Sunday, 29 July 2007

Coming back home

If anyone needed any proof that Israel's trying to hide what's going on within the OPT, surely they need look no further than the departures procedure at Ben Gurion airport?

Any country who feels the need to filter departing tourists, analysing the purpose of their visit to classify their "risk" factor, must have something to hide. What other reason can they have for the searching of your luggage, questioning (depending on the contents of the luggage), strip-searching and escorting passengers to their flights? I accept that both drugs and international terrorism are big issues, but no other country - not even the US - goes to this extent.

I was obviously deemed lower risk than many of my other team members, escaping into the departure lounge with just a bag search. They found all my Sabeel papers, but didn't read any of them. They seemed far more concerned with my various chargers and travel hair dryer!

My flight back to London was full of a group of people who all seemed to know each other. They'd been to a wedding near Tel Aviv and were now returning to north London. From what I could see from my seat, there were possibly 2 Arabs on the flight. For some reason, I felt an unreasonable sense of anger that virtually nobody else on the flight had seen what I'd seen, and instead had had a rather lovely beach holiday - far away from the checkpoints and refugee camps. This un-nerved me because I wasn't sure who or what my anger was directed at. It wasn't at the people themselves - I grew up in north London and had friends from the same Jewish community - it was more at the state that could exist in two so very different ways.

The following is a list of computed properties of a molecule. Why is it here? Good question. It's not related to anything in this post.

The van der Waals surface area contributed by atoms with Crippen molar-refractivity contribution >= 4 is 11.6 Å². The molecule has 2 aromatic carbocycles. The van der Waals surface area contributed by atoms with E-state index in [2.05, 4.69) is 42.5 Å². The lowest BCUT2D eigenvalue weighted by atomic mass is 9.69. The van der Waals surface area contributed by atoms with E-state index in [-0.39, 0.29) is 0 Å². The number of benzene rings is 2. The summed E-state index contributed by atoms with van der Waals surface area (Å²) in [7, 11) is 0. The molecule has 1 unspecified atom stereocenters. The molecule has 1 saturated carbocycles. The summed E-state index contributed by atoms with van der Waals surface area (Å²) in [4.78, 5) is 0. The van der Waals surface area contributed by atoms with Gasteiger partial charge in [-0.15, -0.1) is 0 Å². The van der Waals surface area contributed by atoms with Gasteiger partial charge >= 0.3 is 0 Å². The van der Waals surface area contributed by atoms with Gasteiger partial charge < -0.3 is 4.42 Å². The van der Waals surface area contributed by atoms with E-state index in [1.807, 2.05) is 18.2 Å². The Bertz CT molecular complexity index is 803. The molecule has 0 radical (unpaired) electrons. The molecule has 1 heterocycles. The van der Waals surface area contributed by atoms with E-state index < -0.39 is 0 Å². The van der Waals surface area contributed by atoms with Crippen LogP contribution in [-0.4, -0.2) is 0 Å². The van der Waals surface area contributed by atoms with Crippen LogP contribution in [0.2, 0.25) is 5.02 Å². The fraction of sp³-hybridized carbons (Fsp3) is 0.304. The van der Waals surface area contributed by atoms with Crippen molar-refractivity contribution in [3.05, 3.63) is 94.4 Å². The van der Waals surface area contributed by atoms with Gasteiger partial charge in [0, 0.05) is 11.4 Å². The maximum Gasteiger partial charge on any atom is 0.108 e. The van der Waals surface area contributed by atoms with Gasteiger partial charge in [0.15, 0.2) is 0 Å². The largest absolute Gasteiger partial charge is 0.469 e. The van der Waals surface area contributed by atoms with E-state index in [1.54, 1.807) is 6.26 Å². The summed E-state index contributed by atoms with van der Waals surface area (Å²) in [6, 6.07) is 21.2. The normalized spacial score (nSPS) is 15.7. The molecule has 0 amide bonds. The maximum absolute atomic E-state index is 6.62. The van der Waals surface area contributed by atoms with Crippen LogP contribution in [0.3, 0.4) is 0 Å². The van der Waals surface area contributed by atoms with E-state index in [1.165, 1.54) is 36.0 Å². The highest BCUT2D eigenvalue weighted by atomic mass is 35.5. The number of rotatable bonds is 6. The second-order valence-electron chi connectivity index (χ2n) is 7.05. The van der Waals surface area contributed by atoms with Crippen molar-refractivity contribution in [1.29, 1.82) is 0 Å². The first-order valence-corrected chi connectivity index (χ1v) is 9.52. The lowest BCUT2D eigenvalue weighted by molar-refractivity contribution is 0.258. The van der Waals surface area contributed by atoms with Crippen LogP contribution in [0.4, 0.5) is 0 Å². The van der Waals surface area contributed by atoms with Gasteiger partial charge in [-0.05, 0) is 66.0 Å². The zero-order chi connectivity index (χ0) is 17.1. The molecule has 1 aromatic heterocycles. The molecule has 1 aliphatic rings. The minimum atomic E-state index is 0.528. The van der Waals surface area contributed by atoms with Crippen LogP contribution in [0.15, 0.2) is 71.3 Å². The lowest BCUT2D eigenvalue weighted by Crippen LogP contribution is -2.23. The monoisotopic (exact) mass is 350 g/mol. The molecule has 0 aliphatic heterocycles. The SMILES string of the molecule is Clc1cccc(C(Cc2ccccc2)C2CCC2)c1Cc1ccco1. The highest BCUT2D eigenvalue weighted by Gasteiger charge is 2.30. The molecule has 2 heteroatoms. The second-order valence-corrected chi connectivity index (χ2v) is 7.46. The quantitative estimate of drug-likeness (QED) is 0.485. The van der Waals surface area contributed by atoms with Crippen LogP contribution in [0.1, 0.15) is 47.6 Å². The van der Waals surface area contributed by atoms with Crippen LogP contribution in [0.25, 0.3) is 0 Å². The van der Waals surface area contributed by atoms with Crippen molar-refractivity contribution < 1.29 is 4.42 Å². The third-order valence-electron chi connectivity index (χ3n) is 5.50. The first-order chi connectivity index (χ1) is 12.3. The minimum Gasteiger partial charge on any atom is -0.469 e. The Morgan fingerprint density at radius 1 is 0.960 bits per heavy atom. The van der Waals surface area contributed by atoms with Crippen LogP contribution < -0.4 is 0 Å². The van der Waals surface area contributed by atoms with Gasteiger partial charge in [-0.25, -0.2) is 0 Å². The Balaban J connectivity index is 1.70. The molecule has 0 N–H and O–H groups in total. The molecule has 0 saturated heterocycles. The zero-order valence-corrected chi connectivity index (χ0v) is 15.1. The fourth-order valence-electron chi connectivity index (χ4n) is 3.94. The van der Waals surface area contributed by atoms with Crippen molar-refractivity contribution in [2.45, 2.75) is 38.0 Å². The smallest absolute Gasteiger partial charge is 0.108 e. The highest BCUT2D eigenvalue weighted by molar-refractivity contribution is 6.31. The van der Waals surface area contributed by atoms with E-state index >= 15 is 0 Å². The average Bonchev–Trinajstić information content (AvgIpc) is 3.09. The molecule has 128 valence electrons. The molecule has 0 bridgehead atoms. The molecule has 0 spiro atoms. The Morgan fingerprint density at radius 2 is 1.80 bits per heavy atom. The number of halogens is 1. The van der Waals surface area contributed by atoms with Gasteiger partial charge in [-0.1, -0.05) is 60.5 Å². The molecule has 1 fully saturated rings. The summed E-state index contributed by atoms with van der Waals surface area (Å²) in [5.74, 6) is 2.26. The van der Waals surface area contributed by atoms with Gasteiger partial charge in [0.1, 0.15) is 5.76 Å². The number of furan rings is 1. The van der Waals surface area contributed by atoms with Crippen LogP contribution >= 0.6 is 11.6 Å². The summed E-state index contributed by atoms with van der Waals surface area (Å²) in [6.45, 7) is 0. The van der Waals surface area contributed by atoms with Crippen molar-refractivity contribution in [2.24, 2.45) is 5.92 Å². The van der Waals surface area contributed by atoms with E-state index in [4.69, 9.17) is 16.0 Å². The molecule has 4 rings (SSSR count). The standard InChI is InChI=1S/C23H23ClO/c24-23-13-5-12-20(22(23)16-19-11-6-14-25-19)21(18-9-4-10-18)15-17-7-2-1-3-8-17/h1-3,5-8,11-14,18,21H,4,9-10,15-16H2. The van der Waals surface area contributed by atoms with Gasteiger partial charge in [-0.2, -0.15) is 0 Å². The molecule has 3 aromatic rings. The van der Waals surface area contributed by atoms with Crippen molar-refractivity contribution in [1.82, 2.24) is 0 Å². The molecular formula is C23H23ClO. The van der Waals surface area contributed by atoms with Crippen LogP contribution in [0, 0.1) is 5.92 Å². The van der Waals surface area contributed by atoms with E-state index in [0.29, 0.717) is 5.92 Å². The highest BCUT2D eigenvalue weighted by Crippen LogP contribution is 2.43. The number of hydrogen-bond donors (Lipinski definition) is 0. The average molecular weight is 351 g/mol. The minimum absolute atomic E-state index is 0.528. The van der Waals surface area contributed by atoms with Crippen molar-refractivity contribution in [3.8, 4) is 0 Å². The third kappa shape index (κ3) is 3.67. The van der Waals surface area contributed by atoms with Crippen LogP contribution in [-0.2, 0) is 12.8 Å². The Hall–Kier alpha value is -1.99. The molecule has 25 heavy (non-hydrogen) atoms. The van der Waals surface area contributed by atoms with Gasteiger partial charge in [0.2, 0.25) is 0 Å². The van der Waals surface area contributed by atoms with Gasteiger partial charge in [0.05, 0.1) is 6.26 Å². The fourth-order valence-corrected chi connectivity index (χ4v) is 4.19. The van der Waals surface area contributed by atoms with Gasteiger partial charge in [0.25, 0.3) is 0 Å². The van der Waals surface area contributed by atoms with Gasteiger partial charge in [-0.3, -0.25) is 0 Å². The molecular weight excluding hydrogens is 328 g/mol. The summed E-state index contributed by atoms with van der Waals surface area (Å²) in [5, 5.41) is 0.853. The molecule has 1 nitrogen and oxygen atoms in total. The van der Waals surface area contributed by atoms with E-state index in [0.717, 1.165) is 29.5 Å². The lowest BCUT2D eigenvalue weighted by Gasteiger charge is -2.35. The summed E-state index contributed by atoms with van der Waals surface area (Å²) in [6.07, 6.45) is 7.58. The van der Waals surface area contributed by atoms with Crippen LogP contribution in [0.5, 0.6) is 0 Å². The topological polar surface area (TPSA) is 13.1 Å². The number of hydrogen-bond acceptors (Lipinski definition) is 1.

Back at Heathrow there was a ridiculously long queue for passport control, but I wasn't in a hurry so I just joined the line and waited. As we moved ahead the queue became disjointed and a family straggled along it. The mother rather rudely pushed me aside and went in front crying "I must go in front, that's my family!". I thought back to Qalandiya and the family who'd been separated when the checkpoint shut - there was no chance of that happening here, so why the panic? But they'd have no idea about places like Qalandiya.

I thought back to the promise I made myself whilst waiting at Qalandiya: that I would try not to stress out and get angry when the Jubilee line went down on my commute to and from work, and that I wouldn't moan about long queues. Yet here I was, 10mins after landing, getting annoyed by people in a queue. It really doesn't take long for things to be normal again.

So I stood calmly, conscious that this was purely a formality - no one was going to be turned away and there were no turnstiles to get through.

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